So begins the scrutiny. Less than two weeks after Vertex Pharmaceuticals ($VRTX) corrected misstated interim results of a cystic fibrosis trial, Sen. Charles Grassley wants the SEC to look into company officials' stock transactions that took place before the true data were released.
Concerned that two company directors and 5 execs unjustly profited from stock sales, Grassley penned a letter to the SEC to call for scrutiny of the transactions. As quoted by The Boston Globe, he wrote: "Despite Vertex's explanation, it could appear that these Vertex executives potentially took advantage of the spike in the stock knowing the news of the clinical data being overstated would be made public eventually, which in turn would negatively affect the stock value."
Cambridge, MA-based Vertex's stock jumped 55% after the incorrect data were revealed on May 7, when the company trumpeted impressive preliminary results of a Phase II study of its experimental VX-809 and Kalydeco, saying, for instance, that 46% of 37 patients had boosted lung function of 5% or more after treatment. The company later discovered that, due to a third-party contractor's mistake, the efficacy figures were overstated and that 35% of patients, not 46%, had actually experienced the improvement. Vertex revealed the correction on May 29, prompting a steep fall in its stock price.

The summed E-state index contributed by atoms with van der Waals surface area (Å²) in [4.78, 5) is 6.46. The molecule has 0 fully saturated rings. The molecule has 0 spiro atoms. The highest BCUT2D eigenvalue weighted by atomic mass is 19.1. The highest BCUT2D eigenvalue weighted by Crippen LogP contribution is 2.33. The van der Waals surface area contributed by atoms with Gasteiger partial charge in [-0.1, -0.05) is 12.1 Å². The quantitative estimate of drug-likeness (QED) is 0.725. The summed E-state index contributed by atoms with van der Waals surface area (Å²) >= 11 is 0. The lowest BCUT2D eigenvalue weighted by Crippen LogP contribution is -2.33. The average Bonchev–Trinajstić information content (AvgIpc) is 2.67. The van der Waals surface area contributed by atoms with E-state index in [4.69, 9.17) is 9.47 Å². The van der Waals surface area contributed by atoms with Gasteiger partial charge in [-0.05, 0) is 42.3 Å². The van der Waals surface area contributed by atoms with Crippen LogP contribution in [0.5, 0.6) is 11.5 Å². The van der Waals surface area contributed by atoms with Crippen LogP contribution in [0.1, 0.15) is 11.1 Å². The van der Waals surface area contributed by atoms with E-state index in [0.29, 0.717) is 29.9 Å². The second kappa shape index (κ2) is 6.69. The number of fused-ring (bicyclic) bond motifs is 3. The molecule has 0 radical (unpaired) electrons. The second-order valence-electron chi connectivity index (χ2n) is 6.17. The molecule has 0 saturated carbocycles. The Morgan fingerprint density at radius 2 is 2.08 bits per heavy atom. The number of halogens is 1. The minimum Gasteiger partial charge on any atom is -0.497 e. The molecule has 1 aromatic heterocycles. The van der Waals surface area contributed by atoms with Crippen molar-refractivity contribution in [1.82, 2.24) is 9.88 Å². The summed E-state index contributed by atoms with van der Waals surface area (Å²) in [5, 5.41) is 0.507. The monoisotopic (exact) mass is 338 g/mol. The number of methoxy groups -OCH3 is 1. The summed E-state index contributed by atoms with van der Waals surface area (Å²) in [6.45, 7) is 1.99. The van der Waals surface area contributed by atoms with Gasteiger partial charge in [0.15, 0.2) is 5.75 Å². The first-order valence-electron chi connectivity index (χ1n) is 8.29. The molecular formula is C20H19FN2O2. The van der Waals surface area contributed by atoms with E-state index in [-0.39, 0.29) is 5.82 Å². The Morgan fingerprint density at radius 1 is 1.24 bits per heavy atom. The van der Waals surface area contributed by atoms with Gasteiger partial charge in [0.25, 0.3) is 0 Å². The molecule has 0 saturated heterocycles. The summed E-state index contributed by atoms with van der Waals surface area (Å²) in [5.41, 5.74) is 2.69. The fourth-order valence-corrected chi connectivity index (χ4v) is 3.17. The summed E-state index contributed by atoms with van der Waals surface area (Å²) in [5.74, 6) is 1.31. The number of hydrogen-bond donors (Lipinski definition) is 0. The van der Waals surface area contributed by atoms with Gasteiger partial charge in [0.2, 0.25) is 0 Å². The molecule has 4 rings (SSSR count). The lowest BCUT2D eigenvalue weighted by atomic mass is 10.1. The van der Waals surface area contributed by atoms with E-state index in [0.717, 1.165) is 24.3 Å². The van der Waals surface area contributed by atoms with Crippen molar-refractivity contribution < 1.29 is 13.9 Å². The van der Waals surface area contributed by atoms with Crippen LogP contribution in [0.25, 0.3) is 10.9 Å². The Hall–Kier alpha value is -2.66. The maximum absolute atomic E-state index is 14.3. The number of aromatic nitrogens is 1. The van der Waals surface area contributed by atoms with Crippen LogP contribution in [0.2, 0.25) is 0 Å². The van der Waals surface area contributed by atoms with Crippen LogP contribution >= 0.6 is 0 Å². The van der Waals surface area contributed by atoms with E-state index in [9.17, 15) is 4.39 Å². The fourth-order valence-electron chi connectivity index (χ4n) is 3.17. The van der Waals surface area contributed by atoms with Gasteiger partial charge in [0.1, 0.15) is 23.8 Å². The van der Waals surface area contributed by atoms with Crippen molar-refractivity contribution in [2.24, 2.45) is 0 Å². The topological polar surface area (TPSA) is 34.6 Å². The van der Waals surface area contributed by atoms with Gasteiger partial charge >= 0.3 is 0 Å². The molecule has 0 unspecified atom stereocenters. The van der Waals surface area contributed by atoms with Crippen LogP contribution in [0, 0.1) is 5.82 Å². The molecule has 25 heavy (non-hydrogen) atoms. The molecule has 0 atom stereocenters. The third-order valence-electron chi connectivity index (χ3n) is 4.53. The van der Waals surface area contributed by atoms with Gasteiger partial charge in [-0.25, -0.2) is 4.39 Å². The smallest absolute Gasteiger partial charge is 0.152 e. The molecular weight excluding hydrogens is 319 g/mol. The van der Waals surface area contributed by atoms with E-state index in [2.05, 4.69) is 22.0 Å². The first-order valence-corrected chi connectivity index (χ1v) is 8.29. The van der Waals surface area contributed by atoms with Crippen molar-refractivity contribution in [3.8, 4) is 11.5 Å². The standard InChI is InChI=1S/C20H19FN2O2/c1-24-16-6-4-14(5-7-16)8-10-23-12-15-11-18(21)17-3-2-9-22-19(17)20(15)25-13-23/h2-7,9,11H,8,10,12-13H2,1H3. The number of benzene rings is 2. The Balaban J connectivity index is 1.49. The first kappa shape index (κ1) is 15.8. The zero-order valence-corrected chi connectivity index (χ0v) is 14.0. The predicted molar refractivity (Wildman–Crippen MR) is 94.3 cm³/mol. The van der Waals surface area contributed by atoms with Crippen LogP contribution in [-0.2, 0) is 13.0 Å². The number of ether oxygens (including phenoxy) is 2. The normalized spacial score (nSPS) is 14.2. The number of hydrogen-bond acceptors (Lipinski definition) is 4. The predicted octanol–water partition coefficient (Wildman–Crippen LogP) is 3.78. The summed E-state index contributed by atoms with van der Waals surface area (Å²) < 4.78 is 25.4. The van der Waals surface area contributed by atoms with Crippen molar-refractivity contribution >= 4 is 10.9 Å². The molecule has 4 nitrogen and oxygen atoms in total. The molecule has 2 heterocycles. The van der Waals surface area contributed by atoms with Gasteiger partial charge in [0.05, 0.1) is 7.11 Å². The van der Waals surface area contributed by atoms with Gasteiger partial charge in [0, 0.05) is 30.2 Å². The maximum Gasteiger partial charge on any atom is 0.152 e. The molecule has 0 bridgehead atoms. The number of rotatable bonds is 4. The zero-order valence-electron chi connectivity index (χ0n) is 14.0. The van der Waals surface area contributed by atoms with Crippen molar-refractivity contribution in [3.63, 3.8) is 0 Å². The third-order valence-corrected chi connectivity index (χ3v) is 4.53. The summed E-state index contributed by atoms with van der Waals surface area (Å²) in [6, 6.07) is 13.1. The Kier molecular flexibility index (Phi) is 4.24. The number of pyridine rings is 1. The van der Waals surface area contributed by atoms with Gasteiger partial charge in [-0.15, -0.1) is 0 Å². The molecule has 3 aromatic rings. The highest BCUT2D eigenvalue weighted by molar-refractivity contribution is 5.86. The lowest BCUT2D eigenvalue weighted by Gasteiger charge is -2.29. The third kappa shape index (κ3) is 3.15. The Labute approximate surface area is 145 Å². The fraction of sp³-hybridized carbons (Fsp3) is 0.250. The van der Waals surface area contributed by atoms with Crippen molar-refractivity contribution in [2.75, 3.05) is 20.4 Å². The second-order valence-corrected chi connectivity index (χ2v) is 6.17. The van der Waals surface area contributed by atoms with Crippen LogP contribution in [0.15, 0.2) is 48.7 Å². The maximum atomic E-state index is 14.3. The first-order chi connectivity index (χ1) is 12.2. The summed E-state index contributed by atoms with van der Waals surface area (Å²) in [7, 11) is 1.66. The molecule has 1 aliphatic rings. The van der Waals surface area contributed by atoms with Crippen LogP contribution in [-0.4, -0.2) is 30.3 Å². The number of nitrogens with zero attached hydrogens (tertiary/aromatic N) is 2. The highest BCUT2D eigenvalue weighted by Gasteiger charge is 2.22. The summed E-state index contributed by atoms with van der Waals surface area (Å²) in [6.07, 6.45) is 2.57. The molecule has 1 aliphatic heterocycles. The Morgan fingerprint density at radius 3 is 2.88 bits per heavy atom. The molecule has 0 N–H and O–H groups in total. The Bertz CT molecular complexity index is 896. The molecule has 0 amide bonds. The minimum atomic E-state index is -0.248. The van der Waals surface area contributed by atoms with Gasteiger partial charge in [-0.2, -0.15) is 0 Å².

Company officials sold off stock while the market was valuing the shares based on the erroneous information. Yet those stock sales in question were either pre-planned based on the stock reaching a certain price or met company guidelines, Vertex spokesman Zach Barber told Bloomberg. However, if Grassley, an Iowa Republican, gets his way, the SEC will probe those sales further. The SEC has yet to say whether it plans to mount an investigation of the transactions.
Despite the less impressive efficacy results, Vertex has said that it plans to advance the combo treatment for CF, a genetic disorder that causes the lungs to fill with sticky mucus, into Phase III development. For now, the company will move forward with that program with potential heat from the SEC and a suspicious--and powerful--U.S. senator looming.